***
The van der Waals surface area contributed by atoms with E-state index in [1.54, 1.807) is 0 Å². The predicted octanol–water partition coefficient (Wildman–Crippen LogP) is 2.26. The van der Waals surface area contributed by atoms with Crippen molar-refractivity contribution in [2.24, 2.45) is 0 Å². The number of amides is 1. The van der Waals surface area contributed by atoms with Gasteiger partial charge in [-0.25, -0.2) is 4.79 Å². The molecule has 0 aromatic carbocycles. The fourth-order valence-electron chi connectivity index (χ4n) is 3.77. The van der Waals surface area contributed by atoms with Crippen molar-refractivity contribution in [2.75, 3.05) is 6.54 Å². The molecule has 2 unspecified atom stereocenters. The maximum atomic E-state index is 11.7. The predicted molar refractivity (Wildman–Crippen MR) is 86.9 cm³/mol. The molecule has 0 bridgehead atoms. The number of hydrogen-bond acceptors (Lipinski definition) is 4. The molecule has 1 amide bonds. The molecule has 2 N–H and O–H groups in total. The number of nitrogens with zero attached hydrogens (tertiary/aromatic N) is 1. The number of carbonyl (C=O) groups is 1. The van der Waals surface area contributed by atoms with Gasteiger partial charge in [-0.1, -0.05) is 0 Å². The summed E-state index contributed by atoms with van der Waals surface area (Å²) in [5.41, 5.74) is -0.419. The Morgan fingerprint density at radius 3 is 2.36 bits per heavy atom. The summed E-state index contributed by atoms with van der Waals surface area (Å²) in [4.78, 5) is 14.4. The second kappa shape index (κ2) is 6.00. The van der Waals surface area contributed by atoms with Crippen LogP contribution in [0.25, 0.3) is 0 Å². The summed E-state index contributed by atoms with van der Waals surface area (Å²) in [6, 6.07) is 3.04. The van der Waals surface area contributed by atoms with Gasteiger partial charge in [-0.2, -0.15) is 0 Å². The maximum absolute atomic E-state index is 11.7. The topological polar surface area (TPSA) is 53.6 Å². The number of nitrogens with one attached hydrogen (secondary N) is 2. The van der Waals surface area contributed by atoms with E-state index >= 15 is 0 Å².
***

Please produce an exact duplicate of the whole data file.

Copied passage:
The van der Waals surface area contributed by atoms with E-state index in [1.54, 1.807) is 0 Å². The predicted octanol–water partition coefficient (Wildman–Crippen LogP) is 2.26. The van der Waals surface area contributed by atoms with Crippen molar-refractivity contribution in [2.24, 2.45) is 0 Å². The number of amides is 1. The van der Waals surface area contributed by atoms with Gasteiger partial charge in [-0.25, -0.2) is 4.79 Å². The molecule has 0 aromatic carbocycles. The fourth-order valence-electron chi connectivity index (χ4n) is 3.77. The van der Waals surface area contributed by atoms with Crippen molar-refractivity contribution in [2.75, 3.05) is 6.54 Å². The molecule has 2 unspecified atom stereocenters. The maximum atomic E-state index is 11.7. The predicted molar refractivity (Wildman–Crippen MR) is 86.9 cm³/mol. The molecule has 0 bridgehead atoms. The number of hydrogen-bond acceptors (Lipinski definition) is 4. The molecule has 1 amide bonds. The molecule has 2 N–H and O–H groups in total. The number of nitrogens with zero attached hydrogens (tertiary/aromatic N) is 1. The number of carbonyl (C=O) groups is 1. The van der Waals surface area contributed by atoms with Gasteiger partial charge in [-0.1, -0.05) is 0 Å². The summed E-state index contributed by atoms with van der Waals surface area (Å²) in [5.41, 5.74) is -0.419. The Morgan fingerprint density at radius 3 is 2.36 bits per heavy atom. The summed E-state index contributed by atoms with van der Waals surface area (Å²) in [4.78, 5) is 14.4. The second kappa shape index (κ2) is 6.00. The van der Waals surface area contributed by atoms with Crippen LogP contribution in [0.25, 0.3) is 0 Å². The summed E-state index contributed by atoms with van der Waals surface area (Å²) in [6, 6.07) is 3.04. The van der Waals surface area contributed by atoms with Gasteiger partial charge in [-0.2, -0.15) is 0 Å². The maximum absolute atomic E-state index is 11.7. The topological polar surface area (TPSA) is 53.6 Å². The number of nitrogens with one attached hydrogen (secondary N) is 2. The van der Waals surface area contributed by atoms with E-state index >= 15 is 0 Å².